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NHS Privatisation Via Private Healthcare Companies Contract Awards Continues

The Tory planned privatisation via stealth of the NHS continues with billions of pounds worth of contracts being given to private healthcare companies like Virgincare, and Circle Health. The vast majority of new contracts to provide NHS services went to private companies last year – more than £10bn of public money assigned to the NHS in 2013.

These private companies hide behind the NHS logo, whilst siphoning off a profit.  Virgincare’s declared profit margin from each contract results in a 10% hike in costs to the NHS budget.

With the Financial Times reporting that, around £5.8bn of NHS work is currently being advertised to the private sector, it is obvious that the NHS is slowly being privatised through contract awards.

Pic: Healthcare professionals network article - click to read full articleSuch is the concern amongst GPs and healthcare specialists, that in The Guardian newspaper’s Healthcare Professionals section, the latest article is an item by Kailash Chand, a GP since 1983 and deputy chair of the BMA.

On the issue of the privatisation of the NHS, he writes:

‘In my view competition is nonsense when it comes to healthcare, and choice is an illusion; delivering them on the back of commissioning private providers is hoodwinking the British public. These are businesses that are run for shareholders and they work on the basis of profit margins firstly, and then promotion of health.

From the perspective of patients and taxpayers this bias is undesirable – a recipe for overcharging, over-treatment and corner-cutting on safety. There are no evidence-based examples of successful healthcare relying on the principles of the free market. Already, patients are being denied prompt hip or cataract operations – and the list of hard-to-get services will increase, reducing the NHS to a skeleton.

Money that could be spent on patient care is being spent on unnecessary bureaucracy, management consultants, tender procurement, debt interest and dividends.’

In his article which discusses the effects of the Tory-led coalition government’s Health and Social Care Act 2012 and concludes by asking:

‘Do we really want an NHS that is obsessed with private companies tendering for the work? Or do we want a health service that is passionate about caring for the seriously ill and vulnerable? It doesn't have the ability to do both, and given its roots and origin, the Health and Social Care Act has created a schism that is causing turmoil.’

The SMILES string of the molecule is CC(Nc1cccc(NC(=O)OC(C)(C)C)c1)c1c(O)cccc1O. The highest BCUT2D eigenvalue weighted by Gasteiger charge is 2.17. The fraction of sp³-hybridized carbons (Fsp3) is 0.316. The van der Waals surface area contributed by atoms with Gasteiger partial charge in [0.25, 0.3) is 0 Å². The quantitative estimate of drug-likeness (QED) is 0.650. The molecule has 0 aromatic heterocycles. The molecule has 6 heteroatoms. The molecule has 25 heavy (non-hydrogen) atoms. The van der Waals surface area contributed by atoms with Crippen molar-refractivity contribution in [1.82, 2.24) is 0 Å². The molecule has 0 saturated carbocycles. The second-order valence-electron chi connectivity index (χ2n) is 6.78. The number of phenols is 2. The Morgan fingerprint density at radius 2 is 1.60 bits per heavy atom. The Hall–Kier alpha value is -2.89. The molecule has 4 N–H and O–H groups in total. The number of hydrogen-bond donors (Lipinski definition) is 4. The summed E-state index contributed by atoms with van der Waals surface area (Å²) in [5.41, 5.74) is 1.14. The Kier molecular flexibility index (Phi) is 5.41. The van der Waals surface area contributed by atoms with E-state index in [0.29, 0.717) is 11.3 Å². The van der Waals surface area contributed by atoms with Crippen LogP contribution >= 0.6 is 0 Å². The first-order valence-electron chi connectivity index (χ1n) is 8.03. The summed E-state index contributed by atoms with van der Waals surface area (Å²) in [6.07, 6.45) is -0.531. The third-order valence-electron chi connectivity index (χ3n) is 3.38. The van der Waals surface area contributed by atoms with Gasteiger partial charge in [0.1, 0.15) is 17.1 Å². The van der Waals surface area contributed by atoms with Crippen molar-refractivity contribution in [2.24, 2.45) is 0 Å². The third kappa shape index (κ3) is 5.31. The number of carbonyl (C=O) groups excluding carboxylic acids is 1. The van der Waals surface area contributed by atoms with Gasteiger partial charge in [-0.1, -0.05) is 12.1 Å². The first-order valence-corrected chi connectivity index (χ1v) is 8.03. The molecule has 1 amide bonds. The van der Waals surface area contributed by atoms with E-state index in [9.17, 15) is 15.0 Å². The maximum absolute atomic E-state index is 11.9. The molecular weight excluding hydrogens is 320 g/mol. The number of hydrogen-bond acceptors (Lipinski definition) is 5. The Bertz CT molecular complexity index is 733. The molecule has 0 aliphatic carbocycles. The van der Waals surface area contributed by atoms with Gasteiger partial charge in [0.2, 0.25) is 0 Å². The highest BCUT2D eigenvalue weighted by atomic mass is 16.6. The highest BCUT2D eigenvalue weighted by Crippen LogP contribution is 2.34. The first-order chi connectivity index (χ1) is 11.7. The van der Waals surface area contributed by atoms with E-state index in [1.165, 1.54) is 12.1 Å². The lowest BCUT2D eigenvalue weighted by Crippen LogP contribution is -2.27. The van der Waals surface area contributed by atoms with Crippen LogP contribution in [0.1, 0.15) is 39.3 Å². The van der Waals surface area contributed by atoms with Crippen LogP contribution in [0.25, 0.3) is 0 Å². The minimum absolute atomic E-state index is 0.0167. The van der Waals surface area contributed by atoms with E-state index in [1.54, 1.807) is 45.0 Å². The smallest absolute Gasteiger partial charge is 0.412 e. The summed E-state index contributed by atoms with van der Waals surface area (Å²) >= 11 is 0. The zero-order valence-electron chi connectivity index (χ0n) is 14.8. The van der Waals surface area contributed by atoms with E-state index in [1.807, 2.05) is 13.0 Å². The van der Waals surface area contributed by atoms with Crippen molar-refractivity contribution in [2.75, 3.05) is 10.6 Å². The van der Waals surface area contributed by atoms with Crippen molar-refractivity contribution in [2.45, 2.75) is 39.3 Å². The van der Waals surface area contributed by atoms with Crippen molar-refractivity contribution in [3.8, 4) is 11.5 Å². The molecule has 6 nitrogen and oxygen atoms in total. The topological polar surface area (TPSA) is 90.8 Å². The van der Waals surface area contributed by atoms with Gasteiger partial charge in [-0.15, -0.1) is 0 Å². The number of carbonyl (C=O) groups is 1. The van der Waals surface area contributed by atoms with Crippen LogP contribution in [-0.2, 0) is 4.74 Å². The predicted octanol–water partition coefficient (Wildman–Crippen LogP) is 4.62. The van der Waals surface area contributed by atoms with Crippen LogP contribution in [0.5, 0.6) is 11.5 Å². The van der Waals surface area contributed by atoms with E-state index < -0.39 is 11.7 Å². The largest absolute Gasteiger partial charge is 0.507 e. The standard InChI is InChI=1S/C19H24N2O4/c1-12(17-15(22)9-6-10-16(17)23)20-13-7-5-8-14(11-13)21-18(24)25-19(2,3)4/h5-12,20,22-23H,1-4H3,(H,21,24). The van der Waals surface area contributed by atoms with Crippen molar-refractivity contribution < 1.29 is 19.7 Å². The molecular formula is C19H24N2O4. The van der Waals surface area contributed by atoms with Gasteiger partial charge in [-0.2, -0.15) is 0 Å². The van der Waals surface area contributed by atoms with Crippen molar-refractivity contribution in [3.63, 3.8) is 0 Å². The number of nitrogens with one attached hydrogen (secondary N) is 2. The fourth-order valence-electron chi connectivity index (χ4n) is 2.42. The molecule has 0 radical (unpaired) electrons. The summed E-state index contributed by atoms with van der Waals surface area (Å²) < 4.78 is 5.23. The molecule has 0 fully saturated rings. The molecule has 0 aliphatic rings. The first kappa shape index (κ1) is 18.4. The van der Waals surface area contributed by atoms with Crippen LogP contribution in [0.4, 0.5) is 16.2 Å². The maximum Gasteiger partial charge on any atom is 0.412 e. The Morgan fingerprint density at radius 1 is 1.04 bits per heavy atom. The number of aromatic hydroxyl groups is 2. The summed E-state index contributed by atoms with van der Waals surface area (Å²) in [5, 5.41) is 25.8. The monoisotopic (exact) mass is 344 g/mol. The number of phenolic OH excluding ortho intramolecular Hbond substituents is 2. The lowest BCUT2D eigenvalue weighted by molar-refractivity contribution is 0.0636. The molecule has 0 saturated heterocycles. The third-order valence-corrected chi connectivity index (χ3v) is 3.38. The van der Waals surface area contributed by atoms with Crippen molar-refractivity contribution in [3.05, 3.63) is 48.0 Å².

In an earlier article, the GP wrote:

‘In the past two years, £11bn worth of our NHS has been put up for sale, while 35,000 staff have been axed, including 5,600 nurses. Half of our 600 ambulance stations are earmarked for closure. One-third of NHS walk-in centres have been closed and 10% of A&E units have been shut. Waiting lists for operations are at their longest in years as hospitals are consumed by the crisis in A&E.’

He added:

‘We are inexorably moving toward a system ruled by bogus choice, competition, market forces and diversity of suppliers. By opening every NHS corner to "any qualified provider", the whole service can be taken over by private companies, with a few token charities and mutuals. NHS hospitals, faced with the consequences of cherry-picking by private consortia, risk bankruptcy when left to deal only with complex cases.’

He concluded:

'Since 2012's Health and Social Care Act scrapped the government's duty to secure a comprehensive health service, Hunt is now legally – if not morally – able to wash his hands of the entire mess – a situation that must be reversed urgently, and democratic accountability restored.

We need to fight for universal healthcare as a basic human right, regardless of whether we live in flourishing suburbs or inner-city deprived areas. Passionate supporters of the NHS and ordinary people alike must speak out about their discontent with the government's reforms, just as the kid did to avoid further embarrassment to a narcissistic Emperor and a nation that would have suffered the consequences of self-indulgent behaviour.’

His conclusion makes it clear that each and every one of us needs to take action in order to save the NHS. Otherwise, as Oliver Letwin the Tory joint author of a 1980’s paper which promoted the idea of foundation hospitals in the NHS said:

Source: Guardian Healthcare Professionals Forum / Unionsafety

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